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December 01, 2021

Belmont Plateau's iconic sugar maple tree, nearly a century old, will be cut down this month

The beloved fixture in West Fairmount Park is 'in decline' and will be replaced next Arbor Day

Nature Trees
Belmont Plateau Maple Philadelphia Frederikto/CC BY-SA 3.0 via Wikimedia Commons

The sugar maple tree at Belmont Plateau will be cut down in December. The tree has been a fixture of West Fairmount Park for nearly a century and has graced one of the best views Philadelphia has to offer.

A majestic sugar maple tree that has stood on Belmont Plateau in West Fairmount Park for almost 100 years will be cut down before the end of the year due to its declining health, Parks & Recreation officials said.

The beloved tree has been a favorite picnic spot for generations of city-dwellers and an ideal foreground for pictures of the Philadelphia skyline. But it is slowly dying, putting the city in a position to make a difficult choice.

"The loss of the tree is partly due to its age and partly due to human activity," the city said in a news release earlier this month. "Also, climate change is impacting the survival of sugar maple trees in this region."

Arborists at Parks & Rec estimated that the tree is between 90-100 years old, but will determine a more exact age once it has been cut down and the rings in its trunk can be counted.

Sugar maples, native to the northeastern U.S. and Canada, are best-known for their bright fall foliage and their sap, which produces maple syrup. Under ideal conditions, they can live 300 years or more. The species is best suited for colder temperatures and snowpack that helps preserve tree roots during the dormant winter season. When winters are warmer and there's less snow, the growth of a sugar maple can be negatively impacted.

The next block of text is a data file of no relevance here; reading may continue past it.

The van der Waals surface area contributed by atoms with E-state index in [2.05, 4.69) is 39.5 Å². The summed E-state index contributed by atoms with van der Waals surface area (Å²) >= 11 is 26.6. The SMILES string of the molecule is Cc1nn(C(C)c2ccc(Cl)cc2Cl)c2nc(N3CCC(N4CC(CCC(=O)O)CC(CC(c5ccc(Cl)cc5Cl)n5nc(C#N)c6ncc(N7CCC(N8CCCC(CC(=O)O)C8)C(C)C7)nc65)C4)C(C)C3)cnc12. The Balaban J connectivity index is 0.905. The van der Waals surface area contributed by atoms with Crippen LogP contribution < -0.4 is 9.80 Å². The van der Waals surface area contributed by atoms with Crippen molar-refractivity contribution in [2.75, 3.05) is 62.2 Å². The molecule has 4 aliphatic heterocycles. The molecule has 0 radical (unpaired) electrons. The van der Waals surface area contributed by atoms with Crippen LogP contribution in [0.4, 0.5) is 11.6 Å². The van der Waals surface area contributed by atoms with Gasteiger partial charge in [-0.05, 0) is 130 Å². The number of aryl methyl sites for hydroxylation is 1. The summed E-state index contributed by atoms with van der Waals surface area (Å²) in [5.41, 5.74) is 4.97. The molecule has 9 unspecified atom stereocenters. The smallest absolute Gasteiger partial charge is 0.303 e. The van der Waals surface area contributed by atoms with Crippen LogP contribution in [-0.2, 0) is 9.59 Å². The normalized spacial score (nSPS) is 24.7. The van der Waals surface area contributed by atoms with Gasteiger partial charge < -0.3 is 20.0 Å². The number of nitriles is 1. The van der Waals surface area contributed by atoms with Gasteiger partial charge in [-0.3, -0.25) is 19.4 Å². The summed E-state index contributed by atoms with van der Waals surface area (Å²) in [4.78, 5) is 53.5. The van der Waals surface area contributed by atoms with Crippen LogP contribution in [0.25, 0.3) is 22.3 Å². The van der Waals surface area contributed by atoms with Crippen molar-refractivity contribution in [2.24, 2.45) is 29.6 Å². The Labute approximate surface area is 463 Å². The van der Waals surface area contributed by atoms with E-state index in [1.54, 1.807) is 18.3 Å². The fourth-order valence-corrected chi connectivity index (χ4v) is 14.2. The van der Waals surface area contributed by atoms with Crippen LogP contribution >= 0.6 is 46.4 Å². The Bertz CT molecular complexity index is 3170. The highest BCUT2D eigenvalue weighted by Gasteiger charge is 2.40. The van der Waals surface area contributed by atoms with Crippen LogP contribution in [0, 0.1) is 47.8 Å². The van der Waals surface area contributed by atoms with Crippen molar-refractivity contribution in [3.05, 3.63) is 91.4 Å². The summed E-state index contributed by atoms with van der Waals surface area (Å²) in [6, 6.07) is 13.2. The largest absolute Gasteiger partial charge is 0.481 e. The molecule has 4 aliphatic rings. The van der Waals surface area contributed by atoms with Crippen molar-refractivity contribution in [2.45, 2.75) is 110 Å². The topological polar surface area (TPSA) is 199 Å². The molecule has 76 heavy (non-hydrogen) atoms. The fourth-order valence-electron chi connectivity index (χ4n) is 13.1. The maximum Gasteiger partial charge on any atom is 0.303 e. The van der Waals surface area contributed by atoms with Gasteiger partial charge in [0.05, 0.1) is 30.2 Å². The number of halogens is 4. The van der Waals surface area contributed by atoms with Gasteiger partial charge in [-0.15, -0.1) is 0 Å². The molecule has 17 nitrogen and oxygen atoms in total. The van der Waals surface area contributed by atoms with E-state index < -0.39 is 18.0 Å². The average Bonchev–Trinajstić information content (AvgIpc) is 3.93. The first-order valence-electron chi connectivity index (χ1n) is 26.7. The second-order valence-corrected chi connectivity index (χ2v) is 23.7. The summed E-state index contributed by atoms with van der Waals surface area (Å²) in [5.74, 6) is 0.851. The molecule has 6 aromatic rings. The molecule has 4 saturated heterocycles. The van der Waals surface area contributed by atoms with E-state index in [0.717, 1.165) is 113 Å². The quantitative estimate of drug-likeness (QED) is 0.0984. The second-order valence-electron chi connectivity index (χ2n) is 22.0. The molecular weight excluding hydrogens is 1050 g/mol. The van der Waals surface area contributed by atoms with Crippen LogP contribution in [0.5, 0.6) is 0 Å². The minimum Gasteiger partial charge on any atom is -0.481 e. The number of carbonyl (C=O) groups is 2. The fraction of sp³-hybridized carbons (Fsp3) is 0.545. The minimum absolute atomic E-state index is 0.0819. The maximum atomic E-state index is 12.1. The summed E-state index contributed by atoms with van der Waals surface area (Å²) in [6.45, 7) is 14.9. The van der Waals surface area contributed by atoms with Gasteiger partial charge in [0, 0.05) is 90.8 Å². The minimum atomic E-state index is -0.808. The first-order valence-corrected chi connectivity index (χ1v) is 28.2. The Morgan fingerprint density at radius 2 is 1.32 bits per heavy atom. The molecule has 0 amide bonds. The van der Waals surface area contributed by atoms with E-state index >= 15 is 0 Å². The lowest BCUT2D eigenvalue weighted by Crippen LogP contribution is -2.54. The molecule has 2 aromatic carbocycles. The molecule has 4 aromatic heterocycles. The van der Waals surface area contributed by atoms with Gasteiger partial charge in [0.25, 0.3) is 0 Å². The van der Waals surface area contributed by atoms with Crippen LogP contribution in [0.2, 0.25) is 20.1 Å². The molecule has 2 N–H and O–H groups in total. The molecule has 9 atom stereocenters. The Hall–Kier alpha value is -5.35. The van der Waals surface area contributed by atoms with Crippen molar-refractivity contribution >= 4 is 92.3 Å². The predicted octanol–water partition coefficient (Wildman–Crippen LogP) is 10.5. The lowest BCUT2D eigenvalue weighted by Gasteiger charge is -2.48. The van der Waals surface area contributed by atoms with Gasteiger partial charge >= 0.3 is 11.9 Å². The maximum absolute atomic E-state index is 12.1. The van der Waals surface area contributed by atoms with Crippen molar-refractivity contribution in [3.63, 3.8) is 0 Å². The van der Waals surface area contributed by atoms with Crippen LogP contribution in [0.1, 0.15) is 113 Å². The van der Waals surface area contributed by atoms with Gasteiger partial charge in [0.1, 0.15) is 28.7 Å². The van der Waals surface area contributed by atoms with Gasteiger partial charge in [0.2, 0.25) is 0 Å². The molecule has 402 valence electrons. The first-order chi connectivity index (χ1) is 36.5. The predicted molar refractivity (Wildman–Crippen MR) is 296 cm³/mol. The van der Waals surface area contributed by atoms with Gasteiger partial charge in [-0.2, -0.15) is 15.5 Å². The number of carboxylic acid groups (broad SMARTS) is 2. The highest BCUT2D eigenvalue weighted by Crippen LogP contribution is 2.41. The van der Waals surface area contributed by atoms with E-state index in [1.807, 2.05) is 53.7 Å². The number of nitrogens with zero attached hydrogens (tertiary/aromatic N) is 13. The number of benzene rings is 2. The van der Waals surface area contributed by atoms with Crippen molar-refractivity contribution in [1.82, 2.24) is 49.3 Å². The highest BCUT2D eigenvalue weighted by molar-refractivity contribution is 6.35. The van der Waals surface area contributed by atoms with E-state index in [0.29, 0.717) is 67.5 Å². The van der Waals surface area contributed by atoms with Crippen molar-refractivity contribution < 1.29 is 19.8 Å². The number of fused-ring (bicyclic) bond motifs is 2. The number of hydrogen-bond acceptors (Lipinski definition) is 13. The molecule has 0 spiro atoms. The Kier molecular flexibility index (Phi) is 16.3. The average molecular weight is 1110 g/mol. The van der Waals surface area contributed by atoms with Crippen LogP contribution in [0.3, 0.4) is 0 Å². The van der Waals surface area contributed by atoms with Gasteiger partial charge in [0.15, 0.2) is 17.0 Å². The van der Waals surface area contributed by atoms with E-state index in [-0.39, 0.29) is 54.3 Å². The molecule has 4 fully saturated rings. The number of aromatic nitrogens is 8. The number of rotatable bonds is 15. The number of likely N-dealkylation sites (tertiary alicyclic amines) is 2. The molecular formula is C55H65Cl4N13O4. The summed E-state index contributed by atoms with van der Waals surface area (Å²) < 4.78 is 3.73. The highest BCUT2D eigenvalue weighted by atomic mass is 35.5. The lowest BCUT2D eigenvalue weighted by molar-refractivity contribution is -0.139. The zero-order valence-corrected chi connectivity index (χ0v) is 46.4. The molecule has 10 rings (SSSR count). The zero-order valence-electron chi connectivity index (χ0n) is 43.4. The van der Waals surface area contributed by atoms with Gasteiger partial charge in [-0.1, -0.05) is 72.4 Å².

Once the sugar maple on Belmont Plateau has been taken down, its trunks and large limbs will be milled into lumber in partnership with local milners, a spokesperson said.. Common commercial uses for sugar maple lumber include bowling alleys and pins, baseball bats, basketball courts and guitar necks.

Parks & Rec is encouraging residents to pay a final visit to the sugar maple and share photos on social media using the hashtag #belmontmaple.

As sad as it will be to say goodbye to the tree, the city plans to replant at the site next Arbor Day, April 29th. Three black gum trees will be planted near the location of the sugar maple. That species also is known for its brilliant fall foliage and fruit that attracts a variety of bird species.

An exact date for the sugar maple to come down was not provided, but it is expected sooner than later.

"We encourage park visitors to share their memories and photos of the Belmont Plateau Sugar Maple as part of a special 'tree-bute,'" Parks & Rec officials said.